A new animation developed by researchers at the University of Hawaii’s International Pacific Research Center illustrates the likely path of the spreading field of debris caused by retreating waves
from last year’s gigantic tsunami in Japan. The model —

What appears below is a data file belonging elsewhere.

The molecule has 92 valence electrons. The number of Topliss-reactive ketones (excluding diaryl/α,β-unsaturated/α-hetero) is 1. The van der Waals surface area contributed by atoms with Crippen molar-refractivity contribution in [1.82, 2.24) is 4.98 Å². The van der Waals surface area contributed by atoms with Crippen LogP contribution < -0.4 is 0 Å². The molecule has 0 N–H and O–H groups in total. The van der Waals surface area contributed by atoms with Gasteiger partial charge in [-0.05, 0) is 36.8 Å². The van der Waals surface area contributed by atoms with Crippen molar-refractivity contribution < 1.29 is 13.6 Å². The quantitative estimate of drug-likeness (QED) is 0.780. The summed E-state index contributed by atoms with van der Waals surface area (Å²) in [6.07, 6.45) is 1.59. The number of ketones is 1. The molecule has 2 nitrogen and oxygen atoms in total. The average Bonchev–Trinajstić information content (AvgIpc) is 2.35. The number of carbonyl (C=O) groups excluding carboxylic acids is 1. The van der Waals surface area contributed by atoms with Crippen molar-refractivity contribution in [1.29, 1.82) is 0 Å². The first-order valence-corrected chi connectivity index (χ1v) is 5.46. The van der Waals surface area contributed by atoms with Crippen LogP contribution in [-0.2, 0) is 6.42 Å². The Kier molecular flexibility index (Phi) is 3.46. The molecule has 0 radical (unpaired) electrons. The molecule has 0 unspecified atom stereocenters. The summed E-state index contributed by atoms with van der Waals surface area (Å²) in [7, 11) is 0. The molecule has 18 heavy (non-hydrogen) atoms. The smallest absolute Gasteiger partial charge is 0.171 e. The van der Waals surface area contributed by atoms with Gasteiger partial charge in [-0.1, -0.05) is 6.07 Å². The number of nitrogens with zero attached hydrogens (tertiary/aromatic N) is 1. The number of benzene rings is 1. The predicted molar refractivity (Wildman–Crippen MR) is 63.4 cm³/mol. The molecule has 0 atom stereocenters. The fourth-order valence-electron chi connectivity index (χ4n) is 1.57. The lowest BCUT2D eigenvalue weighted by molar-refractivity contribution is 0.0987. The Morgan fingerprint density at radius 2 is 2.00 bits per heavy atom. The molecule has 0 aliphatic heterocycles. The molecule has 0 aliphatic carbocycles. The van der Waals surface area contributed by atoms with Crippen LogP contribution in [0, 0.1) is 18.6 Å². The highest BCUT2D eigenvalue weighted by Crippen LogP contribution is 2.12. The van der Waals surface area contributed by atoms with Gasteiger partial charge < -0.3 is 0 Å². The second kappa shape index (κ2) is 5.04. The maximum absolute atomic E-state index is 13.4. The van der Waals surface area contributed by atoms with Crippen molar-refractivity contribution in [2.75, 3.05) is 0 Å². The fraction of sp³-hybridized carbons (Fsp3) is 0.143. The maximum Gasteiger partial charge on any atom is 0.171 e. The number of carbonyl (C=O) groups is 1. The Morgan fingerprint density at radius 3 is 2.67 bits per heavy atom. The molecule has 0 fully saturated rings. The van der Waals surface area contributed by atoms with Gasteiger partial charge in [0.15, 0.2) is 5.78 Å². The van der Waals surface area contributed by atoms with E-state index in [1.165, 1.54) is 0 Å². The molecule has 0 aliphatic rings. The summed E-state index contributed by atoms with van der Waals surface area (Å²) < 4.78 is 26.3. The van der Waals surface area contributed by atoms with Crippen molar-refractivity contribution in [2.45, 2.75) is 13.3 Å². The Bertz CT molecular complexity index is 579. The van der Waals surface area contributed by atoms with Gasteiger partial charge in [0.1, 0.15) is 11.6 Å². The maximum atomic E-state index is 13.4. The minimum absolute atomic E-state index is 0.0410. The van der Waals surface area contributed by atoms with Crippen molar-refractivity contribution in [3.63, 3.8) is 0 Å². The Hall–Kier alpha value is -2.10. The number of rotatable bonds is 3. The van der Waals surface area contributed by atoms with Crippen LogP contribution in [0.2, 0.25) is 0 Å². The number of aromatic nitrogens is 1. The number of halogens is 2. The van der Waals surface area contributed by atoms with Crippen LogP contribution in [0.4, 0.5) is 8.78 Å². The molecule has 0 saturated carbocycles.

based on satellite data and a network of scientific buoys showing sea surface height, ocean surface winds, and ocean currents — shows that debris swept into the Pacific by the event now likely stretches across an area covering 5,000 kilometers by 2,000 kilometers. Much of the debris was initially pulled by the strong Kuroshio Current, which travels past eastern Japan before shifting east and then into the North Pacific Current. The Japanese government estimates about 5 million tons of debris was pulled into the ocean; about 70 percent sank to the seafloor, with about 1.5 million tons still floating.